End-tidal pressure of CO2 and exercise performance in healthy subjects

Maurizio Bussotti, Damiano Magrí, Emanuele Previtali, Stefania Farina, Anna Torri, Marco Matturri, Piergiuseppe Agostoni

Research output: Contribution to journalArticlepeer-review


High arterial CO2 pressure (PaCO2) measured in athletes during exercise suggests inadequate hyperventilation. End-tidal CO2 pressure (P ET CO2) is used to estimate PaCO2 However, PETCO2 also depends on exercise intensity (CO2 production, V̇CO2) and ventilation efficiency (being PETCO2 function of respiratory rate). We evaluated PETCO2 as a marker, which combines efficiency of ventilation and performance. A total of 45 well-trained volunteers underwent cardiopulmonary tests and were grouped according to PETCO2 at respiratory compensation (RC): Group 1 (PETCO2 35.1-41.5 mmHg), Group 2 (41.6-45.7) and Group 3 (45.8-62.6). At anaerobic threshold, RC and peak exercise, ventilation (V̇) was similar, but in Group 3, a greater tidal volume (Vt) and lower respiratory rate (RR) were observed. Peak exercise workload and V̇O2 were lowest in Group 1 and similar between Group 2 and 3. Group 3 subjects also showed high peak V̇CO2 suggesting a greater glycolytic metabolism. In conclusion, a high PETCO2 during exercise is useful in identifying a specific respiratory pattern characterized by high tidal volume and low respiratory rate. This respiratory pattern may belong to subjects with potential high performance.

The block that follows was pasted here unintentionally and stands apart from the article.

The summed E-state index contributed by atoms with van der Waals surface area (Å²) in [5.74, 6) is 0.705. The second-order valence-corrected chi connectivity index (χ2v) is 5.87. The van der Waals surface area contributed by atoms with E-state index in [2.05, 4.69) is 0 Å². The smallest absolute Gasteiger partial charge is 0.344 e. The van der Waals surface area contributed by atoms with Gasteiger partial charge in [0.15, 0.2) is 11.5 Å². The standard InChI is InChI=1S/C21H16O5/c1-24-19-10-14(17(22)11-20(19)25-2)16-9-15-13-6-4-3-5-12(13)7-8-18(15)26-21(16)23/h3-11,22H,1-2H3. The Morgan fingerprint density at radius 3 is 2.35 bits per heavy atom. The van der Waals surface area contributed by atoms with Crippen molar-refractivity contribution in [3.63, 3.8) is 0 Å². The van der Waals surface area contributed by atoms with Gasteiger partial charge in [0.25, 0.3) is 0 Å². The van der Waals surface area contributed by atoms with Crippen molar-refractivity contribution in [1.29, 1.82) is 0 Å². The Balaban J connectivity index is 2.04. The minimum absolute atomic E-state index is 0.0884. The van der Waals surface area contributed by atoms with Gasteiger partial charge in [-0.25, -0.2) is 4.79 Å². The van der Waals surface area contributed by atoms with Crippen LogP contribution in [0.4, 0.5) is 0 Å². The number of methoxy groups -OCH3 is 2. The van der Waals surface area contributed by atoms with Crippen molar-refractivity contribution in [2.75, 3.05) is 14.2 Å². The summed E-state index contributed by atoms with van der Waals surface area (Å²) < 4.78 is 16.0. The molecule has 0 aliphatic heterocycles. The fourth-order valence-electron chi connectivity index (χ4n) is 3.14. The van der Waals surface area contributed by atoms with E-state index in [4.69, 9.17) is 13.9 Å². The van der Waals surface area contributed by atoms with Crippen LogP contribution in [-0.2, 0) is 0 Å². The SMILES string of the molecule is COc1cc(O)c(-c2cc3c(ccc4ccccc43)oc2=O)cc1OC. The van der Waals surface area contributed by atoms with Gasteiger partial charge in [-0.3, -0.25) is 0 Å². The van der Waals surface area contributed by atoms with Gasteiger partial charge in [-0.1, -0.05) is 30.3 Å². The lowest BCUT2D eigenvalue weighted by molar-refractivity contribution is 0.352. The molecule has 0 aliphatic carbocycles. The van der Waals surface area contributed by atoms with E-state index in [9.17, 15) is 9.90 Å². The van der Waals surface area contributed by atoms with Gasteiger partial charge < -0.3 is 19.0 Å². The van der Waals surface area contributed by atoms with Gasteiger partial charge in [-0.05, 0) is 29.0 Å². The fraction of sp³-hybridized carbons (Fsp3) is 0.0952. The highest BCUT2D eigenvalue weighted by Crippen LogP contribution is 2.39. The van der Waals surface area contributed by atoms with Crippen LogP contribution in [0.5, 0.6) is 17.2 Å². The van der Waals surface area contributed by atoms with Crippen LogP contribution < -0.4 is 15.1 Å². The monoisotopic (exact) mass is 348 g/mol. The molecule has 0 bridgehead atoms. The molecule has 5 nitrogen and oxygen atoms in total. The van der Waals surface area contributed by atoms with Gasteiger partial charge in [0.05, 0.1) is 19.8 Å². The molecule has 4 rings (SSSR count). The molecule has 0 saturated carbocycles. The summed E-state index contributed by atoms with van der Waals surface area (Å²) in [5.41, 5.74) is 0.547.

Original languageEnglish
Pages (from-to)727-732
Number of pages6
JournalEuropean Journal of Applied Physiology
Issue number6
Publication statusPublished - Aug 2008


  • Athletes
  • Endtidal of CO
  • Exercise
  • Ventilation

ASJC Scopus subject areas

  • Public Health, Environmental and Occupational Health
  • Physiology
  • Orthopedics and Sports Medicine
  • Physical Therapy, Sports Therapy and Rehabilitation

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